Deep texture and cuts turn paintings into sculpture

(Courtesy James Busby and Randall Scott Projects/ Courtesy James Busby and Randall Scott Projects ) - James Busby’s “Blind Pilot,” 2013. 24x20”, Gesso, graphite, oil and acrylic on MDF.

(Courtesy James Busby and Randall Scott Projects/ Courtesy James Busby and Randall Scott Projects ) - James Busby’s “Blind Pilot,” 2013. 24x20”, Gesso, graphite, oil and acrylic on MDF.

South Carolina artist James Busby is sort of a sculptor, but the raw materials he shapes are his own paintings. “Smoke and Mirrors,” at Randall Scott Projects, comprises 15 pictures, most of them executed on panels. The artist uses oils and acrylics, and also gesso and graphite, which provide a skin that appears shiny and sometimes metallic after it’s sanded and polished. He then cuts into the works with an industrial router, leaving grooves that may be left unfinished, or painted with a contrasting color.

Busby uses lots of black, and some of his finished works seem to be nothing but ebony rectangles scarred with cuts. These paintings are deeply textured, though, and a closer look reveals more. The striking “Trace,” for example, has a layer of blue below its skin; it glimmers subtly through the notches in the black exterior.

The artist doesn’t exclude brighter hues. “Breeze” stretches dozens of parallel pink bands horizontally across its mostly gray background, and the aqua (and boxy composition) of “Submarines” suggests Richard Diebenkorn’s “Ocean Park” series. “Sideline” shifts from mottled black to a series of green and then red pinstripes.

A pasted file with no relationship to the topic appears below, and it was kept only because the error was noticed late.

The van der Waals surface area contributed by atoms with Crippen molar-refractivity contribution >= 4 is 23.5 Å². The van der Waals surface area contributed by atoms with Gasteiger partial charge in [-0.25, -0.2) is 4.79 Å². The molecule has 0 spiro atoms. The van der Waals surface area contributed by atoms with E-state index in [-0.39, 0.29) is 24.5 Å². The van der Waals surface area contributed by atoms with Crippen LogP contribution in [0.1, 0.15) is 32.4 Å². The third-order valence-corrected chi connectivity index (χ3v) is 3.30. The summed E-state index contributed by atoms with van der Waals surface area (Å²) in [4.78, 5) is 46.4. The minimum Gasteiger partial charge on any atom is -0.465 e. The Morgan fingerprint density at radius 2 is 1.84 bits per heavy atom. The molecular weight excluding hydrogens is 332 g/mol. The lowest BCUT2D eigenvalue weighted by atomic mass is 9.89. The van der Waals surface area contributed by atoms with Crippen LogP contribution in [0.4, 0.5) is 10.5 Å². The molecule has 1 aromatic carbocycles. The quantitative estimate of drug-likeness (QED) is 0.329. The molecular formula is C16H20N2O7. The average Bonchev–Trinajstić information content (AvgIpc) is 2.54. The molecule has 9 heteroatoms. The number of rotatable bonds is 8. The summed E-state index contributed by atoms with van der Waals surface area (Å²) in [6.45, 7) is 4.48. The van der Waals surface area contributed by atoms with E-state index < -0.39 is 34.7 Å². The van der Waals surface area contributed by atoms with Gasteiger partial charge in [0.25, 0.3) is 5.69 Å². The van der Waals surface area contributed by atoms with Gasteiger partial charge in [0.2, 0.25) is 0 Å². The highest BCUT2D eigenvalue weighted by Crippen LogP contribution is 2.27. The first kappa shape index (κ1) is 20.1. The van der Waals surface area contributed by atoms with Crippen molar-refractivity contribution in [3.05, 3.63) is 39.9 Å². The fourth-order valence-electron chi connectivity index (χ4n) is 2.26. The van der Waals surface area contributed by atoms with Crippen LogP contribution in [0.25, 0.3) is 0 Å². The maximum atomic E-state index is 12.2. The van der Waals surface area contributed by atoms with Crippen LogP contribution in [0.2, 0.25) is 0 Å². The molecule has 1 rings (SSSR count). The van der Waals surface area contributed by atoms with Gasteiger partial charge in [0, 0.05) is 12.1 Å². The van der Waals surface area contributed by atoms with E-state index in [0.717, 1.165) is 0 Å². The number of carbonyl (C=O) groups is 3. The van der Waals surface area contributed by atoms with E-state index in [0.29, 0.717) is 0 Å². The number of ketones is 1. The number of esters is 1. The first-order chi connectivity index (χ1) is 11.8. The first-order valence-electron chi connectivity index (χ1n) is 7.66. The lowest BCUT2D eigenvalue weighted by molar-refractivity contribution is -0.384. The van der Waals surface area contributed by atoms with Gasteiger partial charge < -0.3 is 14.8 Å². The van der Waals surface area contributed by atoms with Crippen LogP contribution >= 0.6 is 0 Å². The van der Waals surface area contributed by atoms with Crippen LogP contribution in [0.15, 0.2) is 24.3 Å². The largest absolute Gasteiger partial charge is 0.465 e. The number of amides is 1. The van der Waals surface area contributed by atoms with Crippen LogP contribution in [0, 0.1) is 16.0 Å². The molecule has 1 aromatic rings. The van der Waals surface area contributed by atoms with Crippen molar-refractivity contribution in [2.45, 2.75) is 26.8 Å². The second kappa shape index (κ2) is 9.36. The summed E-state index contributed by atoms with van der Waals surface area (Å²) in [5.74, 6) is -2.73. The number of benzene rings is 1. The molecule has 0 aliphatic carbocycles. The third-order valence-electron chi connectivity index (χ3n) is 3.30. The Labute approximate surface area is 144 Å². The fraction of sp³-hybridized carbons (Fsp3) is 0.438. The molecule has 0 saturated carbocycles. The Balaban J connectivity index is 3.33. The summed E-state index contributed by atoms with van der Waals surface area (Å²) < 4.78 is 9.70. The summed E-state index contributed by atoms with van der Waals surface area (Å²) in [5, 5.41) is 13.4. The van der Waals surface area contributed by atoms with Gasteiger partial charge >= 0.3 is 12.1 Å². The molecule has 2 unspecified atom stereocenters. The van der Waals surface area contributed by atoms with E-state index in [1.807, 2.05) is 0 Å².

Some of the pieces are etched with labyrinthine patterns rather than straight lines, and others have edges that are notched or curved. The use of shaped canvases and woodworking tools suggests a master plan, but Busby works on instinct. He layers and removes and then layers again, until it looks right. As in 1960s color-field painting, the surface is everything. These multi-level pictures, however, possess many surfaces, some more evident than others but all contributing to the total effect.

James Busby:

Smoke and Mirrors

On view through May 25 at Randall Scott Projects, 1326 H St. NE, second floor; 202-417-4872; randallscottprojects.com.

Chris Trueman

and Alison Rash

Like Busby, young California artist Chris Trueman pits hard lines against soft colors. The latter uses masking tape and spray paint to create the banks of stripes that cross (and sometimes crisscross) his canvases. The regularly spaced bands sometimes dominate, but they’re not the only element in these pictures, currently on display at Adah Rose Gallery. The compositions also feature areas of freely applied paint. The result suggests a mashup of op art and abstract expressionism, although Trueman’s style is more graceful than that description might suggest.

It is, in fact, intuitive and often delicate. The paintings’ strips sometimes undulate, or exist only as an absence, as Trueman also uses tape to pull pigment off the canvas. The brush-painted colors look airy, or sometimes watery, offsetting the spray-painted geometric forms. The complex “CO” features vertical lines at the top and horizontal swoops at the bottom, with blue splashes that suggest surf. Given the work’s complex layers, however, such associations can hardly be definitive. A single viewer could easily enjoy multiple views of the same painting, as the various elements emerge or recede from the picture plane.

The gallery also is showing work by Alison Rash, a colleague and former classmate of Trueman. (Both received MFAs from Claremont Graduate University in 2010.) While Trueman has settled into a style with myriad possibilities, Rash is in a transitional phase. Some of her paintings are fields of abutting rhomboids, rendered in bright colors on white backgrounds. But her most recent work is more open, and combines acrylic with pencil. These paintings have a drawinglike quality, and move Rash’s style further from the density of Trueman’s work.